Earlier the same year we were one of a pair of 22 Squadron Wessex that went to the German Army base at Landsberg in Bavaria. We were taken on a 2-hour sortie into the Bavarian Alps on one of their Huey helicopters with around 8 people on board. We flew effortlessly up to 8000 feet whereupon the pilot looked for a landing spot to let us out for a stroll. I noticed he kept his eyes outside the cockpit throughout a spell doing spot turns, flying backwards, forwards and sideways, with no prospect of checking his instruments. We with our Wessex would have been doing wind and power checks continually with the pilot alternately scanning instruments and looking outside. So I (foolishly in retrospect) asked the German pilot later about this and, looking down in disdain he said “This aircraft has plenty of power, and we have flown them since 1967. Since then we have had one engine failure – we do not worry about engine failures!” The following afternoon we were given a map of the area and went off in our Wessex to attempt the same sortie profile. We left the dispersal, crossed the runway and were clearing the airfield to the south when the pilot closed his cockpit window and in doing so pressed inadvertently on the rudder pedals. A draught blew in the port window, whistled down into the cabin and whipped the map off my seat as I was in the process of moving to close the port window. We watched the map flutter down into the trees, hoping that it wouldn’t be spotted by the Air Traffic Controllers. We had a very brief discussion and decided that, no! we wouldn’t be going back to ask the Germans for another map. To avoid the dreaded loss of face we had to press on and fly the 2-hour sortie from memory. Poor old Walter Wessex ran out of puff well before the height we’d reached in the Huey so we had plenty time in hand to sneak back to Landsberg at tree-top level in a valley just in case the hosts spotted us on radar wandering around looking for the place. I think we just got away with that one.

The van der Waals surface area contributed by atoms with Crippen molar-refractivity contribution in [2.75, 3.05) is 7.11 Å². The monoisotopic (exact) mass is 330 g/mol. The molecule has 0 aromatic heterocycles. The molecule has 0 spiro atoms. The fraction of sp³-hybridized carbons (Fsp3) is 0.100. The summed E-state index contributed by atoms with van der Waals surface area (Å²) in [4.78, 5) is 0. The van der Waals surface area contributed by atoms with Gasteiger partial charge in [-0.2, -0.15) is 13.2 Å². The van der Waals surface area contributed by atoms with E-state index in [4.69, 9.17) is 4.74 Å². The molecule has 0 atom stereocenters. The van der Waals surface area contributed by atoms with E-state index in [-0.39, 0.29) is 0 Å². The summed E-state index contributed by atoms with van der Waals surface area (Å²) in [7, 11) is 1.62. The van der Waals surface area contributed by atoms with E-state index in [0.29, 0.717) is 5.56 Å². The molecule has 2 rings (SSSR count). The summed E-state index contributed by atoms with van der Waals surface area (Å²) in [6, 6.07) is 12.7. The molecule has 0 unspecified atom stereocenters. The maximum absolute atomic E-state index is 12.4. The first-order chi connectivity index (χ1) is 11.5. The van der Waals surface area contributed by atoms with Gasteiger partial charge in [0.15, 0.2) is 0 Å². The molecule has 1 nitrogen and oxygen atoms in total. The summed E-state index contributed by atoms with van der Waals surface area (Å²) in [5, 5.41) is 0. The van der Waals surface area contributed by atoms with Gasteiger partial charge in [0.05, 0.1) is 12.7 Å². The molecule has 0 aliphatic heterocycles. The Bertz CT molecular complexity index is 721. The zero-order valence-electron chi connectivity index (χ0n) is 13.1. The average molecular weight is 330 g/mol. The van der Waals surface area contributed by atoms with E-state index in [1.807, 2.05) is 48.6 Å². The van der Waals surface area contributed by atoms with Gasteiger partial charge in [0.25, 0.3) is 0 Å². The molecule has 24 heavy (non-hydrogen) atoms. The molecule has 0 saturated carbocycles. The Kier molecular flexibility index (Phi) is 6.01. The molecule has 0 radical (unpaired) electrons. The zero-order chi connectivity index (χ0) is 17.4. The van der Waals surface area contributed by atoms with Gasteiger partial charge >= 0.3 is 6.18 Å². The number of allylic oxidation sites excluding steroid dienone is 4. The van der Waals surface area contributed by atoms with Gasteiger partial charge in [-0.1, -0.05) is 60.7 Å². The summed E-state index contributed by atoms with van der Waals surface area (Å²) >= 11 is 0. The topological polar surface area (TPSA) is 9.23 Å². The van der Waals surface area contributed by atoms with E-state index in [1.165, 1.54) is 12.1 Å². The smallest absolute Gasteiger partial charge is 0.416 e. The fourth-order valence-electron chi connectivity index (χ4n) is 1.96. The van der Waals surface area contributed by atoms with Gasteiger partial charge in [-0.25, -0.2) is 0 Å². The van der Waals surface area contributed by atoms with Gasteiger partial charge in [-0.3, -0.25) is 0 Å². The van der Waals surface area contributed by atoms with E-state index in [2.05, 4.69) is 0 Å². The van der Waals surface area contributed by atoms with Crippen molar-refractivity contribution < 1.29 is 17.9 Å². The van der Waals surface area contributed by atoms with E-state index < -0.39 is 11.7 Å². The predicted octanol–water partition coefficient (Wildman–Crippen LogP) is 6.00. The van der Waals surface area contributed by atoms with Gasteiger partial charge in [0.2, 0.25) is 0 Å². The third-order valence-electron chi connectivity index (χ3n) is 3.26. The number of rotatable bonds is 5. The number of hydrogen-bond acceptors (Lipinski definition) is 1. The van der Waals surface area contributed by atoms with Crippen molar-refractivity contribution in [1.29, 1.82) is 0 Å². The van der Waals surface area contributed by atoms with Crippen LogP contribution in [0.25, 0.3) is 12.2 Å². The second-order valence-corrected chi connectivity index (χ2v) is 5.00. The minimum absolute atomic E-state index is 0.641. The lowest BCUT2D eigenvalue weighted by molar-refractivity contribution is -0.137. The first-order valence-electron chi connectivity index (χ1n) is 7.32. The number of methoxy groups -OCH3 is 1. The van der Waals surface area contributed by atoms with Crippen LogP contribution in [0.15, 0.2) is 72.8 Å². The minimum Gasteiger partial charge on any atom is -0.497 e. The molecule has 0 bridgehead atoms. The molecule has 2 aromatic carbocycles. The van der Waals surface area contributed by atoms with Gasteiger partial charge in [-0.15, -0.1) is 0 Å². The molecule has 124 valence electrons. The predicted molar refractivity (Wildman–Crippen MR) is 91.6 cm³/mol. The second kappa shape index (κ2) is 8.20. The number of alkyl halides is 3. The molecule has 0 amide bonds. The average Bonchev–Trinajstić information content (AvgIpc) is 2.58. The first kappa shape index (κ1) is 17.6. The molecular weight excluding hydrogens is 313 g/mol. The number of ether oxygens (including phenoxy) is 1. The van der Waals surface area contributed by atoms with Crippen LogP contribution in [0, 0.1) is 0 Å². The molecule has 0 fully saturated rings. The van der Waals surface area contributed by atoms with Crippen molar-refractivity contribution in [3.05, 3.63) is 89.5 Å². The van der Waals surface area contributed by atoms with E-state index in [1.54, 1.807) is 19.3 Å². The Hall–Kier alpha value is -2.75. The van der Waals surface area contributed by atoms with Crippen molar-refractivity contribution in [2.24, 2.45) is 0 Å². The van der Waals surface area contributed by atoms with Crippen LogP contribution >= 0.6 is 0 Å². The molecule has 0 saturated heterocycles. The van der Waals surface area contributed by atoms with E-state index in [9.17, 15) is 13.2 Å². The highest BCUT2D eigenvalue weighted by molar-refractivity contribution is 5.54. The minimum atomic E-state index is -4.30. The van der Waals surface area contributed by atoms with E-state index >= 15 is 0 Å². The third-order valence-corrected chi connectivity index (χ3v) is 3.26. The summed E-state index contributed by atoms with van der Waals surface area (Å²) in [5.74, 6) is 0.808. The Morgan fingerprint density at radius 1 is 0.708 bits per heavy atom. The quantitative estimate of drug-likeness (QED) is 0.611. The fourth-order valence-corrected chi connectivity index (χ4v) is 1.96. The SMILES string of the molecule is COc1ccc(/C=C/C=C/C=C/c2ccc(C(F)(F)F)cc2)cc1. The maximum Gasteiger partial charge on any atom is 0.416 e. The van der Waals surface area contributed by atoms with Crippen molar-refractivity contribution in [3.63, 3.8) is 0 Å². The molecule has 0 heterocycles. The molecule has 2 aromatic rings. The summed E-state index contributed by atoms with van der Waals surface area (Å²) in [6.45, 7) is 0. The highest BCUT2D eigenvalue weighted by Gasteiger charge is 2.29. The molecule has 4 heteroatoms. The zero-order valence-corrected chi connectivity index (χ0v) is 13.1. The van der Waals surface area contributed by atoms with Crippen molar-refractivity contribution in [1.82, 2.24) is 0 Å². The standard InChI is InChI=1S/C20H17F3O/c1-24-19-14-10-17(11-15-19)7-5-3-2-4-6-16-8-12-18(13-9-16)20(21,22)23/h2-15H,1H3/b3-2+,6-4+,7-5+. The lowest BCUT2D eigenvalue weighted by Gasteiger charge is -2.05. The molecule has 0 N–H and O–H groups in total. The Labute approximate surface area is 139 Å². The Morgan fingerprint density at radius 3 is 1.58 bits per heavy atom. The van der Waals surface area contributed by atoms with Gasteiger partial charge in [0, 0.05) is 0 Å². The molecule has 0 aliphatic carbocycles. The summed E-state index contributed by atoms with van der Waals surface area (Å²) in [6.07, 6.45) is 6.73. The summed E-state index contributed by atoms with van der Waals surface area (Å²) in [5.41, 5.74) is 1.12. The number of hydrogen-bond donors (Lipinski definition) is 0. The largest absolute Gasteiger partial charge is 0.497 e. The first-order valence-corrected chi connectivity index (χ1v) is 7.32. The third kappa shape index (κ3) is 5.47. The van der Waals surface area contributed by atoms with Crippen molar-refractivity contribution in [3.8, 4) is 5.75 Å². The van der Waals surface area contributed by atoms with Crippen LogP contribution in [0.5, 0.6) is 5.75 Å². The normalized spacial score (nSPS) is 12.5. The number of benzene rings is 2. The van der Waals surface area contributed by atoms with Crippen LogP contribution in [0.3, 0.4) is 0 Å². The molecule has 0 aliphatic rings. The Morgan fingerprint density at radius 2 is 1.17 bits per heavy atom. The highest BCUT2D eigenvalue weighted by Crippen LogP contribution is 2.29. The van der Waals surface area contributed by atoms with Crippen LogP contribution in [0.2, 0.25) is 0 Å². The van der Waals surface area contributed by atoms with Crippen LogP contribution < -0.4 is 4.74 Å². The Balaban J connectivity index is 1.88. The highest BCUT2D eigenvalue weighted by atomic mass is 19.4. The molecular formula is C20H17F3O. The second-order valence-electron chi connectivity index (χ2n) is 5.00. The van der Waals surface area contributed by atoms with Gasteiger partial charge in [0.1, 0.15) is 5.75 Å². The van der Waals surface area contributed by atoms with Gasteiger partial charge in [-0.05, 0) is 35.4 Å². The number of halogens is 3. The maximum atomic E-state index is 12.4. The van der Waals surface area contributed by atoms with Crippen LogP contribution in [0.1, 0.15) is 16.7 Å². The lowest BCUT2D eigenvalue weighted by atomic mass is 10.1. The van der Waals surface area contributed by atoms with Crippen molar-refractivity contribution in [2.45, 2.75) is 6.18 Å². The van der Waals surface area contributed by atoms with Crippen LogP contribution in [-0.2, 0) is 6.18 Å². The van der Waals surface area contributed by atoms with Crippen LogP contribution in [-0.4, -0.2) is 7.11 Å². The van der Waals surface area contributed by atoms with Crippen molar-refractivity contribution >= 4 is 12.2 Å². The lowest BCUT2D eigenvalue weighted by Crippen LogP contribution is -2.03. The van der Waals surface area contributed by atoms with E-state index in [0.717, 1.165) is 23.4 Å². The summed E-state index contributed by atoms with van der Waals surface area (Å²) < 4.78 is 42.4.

My final trip to Germany before I retired was in October 1992 to the 25th anniversary celebrations of the formation of the Rescue Co-ordination Centre at German Fleet Headquarters Glücksburg on the Baltic coast near the border with Denmark. I flew over as a passenger in a Sea King from RAF Boulmer which landed on the Glücksburg parade square amongst an impressive collection of SAR helicopters from NATO and Poland. Everything had been prepared with Germanic thoroughness; a Beer Call had been arranged for that Friday night, on Saturday morning we had a guided tour of the underground bunker and in the afternoon watched a SAR demo by a German Navy Sea King and a DGzRS lifeboat at Glücksburg beach. On Saturday night there was a Dinner/Dance, which for the helicopter crews was a Dinner/Booze-up since we had no wives with us, unlike those guests from all over the NATO SAR world who had travelled privately. Dressed in full mess kit we were bussed from our town hotels to the parade square and directed along a path between barrack blocks towards the Officers’ Club. The light from the parade square soon started to fade and we carefully made our way towards a glow emanating from behind a head-high hedge at the end of the path. As we turned the corner we found ourselves at the top of a shallow series of steps running down to the Club and what we saw made our hair stand on end. Standing either side of each step was a German sailor dressed from head to toe in black - black boots, calf-length black greatcoat, black tasselled hat with Gothic script and red pom-pom - each one holding a flaming torch. I remember looking at one of my companions who was looking at me, eyebrows raised as I expect mine were. One of us said “Remind you of anything?” The evening began with a very pleasant half-hour cocktail reception but the old one-upmanship again appeared when, in the nicest possible way, the event co-ordinator, a young Commander, after listening to our pigeon-German, suggested that it might be best if the language of the evening were English. He was quite right, of course, but there was soon an unexpected turn of events, when the host for the celebration, the Deputy C-in-C German Fleet, stepped to the microphone and gave a welcome speech – in German. This surprised us as English was the official language of NATO and all of the guests (other than the Swedes) were NATO, or so we thought until we looked around and saw that the Rear Admiral was hosting senior officers from Poland. So, a nice diplomatic touch, almost lost on us rough aircrew types who had momentarily thought that this was the recently re-unified Germany asserting itself. Anyway, the Commander repeated the welcome speech in English. The evening proceeded at pace, with good food and wine and rousing dance music. I had always followed the advice that good Scottish liquor was appreciated in Germany and among other things I had brought a couple of bottles of Glayva, and donated one of them to the top-table. Later in the evening I was returning from the bar with a tray of beer when a hand clasped me on the shoulder, it was the Admiral. Without a word of introduction he launched into a flawless rendition of Rabbie Burns’ ‘My Heart’s in the Highlands’. He saw my jaw drop, laughed and said “I spent two years on an exchange tour in Scotland as Staff Officer to the Admiral at Rosyth. I love Scotland and everything about it.” He smiled and turned away towards his table of, by now, very merry ladies, but hesitated, turned round and said to me, “Good idea the Glayva!”